The wheels of Justice turn slow, and they are often out of alignment, and way too often can be bought -
But every once in a while they actually produce justice…
A jury this morning convicted all five New Orleans police officers accused in the Danziger Bridgeshootings, which took place amid the chaos after Hurricane Katrina and claimed the lives of two civilians, and a cover-up of startling scope that lasted almost five years.
The verdicts were a huge victory for federal prosecutors, who won on virtually every point, save for their contention that the shootings amounted to murder. The jury rejected that notion, finding that the officers violated the victims’ civil rights, but that their actions did not constitute murder.
Sentencing for the five officers, all of them likely facing lengthy prison terms, has been set for Dec. 14 before U.S. District Judge Kurt Engelhardt.
Four of the five officers — Kenneth Bowen, Robert Gisevius, Robert Faulcon and Anthony Villavaso — have been in custody since their arraignment.
The fifth, retired Sgt. Arthur “Archie” Kaufman, who was not involved in the shootings but headed the police investigation into them, remains free on bail.
In remarks on the courthouse steps shortly after the verdicts were rendered, lead prosecutor Barbara “Bobbi” Bernstein said she was “in awe” of the relatives of the bridge shooting victims. Without their persistence, she said, the truth about the incident would never come to light.
Lance Madison, whose brother, Ronald, was shot and killed on the bridge, and who was jailed for allegedly shooting at police, thanked the jury and the federal authorities who brought the case, while noting he will never get his brother back.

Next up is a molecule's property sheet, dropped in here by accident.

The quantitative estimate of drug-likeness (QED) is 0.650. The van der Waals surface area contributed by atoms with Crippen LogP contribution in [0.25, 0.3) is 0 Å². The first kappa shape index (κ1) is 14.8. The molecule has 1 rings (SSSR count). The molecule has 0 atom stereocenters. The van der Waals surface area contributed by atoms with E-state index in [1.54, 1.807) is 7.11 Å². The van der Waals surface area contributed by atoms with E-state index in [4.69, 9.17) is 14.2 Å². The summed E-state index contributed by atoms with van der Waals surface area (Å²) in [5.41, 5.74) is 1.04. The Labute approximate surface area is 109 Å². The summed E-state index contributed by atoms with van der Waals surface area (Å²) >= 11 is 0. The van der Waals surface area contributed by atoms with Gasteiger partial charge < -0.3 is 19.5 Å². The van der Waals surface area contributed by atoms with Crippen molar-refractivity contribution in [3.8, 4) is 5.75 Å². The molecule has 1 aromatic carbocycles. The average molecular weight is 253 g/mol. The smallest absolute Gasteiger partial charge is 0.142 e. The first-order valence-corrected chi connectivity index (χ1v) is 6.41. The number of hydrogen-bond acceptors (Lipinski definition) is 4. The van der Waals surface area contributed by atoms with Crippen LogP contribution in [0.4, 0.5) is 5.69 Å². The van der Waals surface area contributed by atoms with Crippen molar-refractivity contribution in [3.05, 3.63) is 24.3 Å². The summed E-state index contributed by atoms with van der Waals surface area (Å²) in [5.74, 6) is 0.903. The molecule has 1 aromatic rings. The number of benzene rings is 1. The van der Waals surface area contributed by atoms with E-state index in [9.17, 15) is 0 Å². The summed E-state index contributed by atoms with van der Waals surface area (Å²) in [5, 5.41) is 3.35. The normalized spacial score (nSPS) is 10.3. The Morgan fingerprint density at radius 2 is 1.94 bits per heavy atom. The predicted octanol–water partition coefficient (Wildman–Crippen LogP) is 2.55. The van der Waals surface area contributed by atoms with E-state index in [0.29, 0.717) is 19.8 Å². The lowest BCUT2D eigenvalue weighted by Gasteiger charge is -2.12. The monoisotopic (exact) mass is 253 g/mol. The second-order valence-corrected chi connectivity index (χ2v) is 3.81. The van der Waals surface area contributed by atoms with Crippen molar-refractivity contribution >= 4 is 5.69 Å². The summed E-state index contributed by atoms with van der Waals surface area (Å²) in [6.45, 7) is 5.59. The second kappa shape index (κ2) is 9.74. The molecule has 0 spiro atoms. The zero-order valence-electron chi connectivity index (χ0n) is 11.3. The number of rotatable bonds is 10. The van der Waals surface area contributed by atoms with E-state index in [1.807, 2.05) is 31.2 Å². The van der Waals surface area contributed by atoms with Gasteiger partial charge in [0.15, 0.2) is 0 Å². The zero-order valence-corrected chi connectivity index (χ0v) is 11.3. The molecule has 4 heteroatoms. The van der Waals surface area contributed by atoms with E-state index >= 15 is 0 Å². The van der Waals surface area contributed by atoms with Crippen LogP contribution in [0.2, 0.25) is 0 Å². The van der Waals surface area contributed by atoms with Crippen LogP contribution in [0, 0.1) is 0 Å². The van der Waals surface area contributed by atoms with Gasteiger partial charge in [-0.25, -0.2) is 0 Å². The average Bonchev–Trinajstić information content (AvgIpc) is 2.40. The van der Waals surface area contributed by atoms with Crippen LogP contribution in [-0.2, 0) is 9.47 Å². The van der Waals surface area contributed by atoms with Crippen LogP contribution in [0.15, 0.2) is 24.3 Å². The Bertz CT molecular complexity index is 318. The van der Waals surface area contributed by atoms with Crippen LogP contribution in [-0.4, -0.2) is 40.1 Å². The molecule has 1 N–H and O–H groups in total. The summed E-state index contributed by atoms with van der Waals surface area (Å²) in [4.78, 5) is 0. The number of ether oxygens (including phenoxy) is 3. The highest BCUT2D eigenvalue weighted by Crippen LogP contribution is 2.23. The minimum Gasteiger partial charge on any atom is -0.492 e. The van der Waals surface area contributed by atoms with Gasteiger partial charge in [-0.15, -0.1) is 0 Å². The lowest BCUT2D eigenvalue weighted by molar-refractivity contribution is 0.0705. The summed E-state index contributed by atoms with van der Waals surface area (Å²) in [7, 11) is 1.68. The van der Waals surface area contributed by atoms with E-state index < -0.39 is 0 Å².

“We’re thankful for closure after six long years of waiting for justice,” Madison said.
The landmark civil-rights case — one of four major federal cases involving use of force by New Orleans police to result in indictments so far — has been closely watched around the nation.
Because of its sheer magnitude, the Danziger case was the most high-stakes of the nine civil-rights probes into the NOPD the Justice Department has confirmed. Before today’s verdicts, five other former officers, all of whom testified during the six-week trial, had already pleaded guilty to various roles in the shootings and the subsequent cover-up.
The two other cases to go to trial so far — involving the deaths of Henry Glover and Raymond Robair at the hands of police — both resulted in convictions, although two officers accused of different roles in the Glover case were acquitted, and a third officer who was convicted recently had that verdict vacated.
While today’s verdicts close the book on most aspects of the Danziger case, one officer charged in the cover-up still faces charges: retired Sgt. Gerard Dugue, who is set to be tried Sept. 26…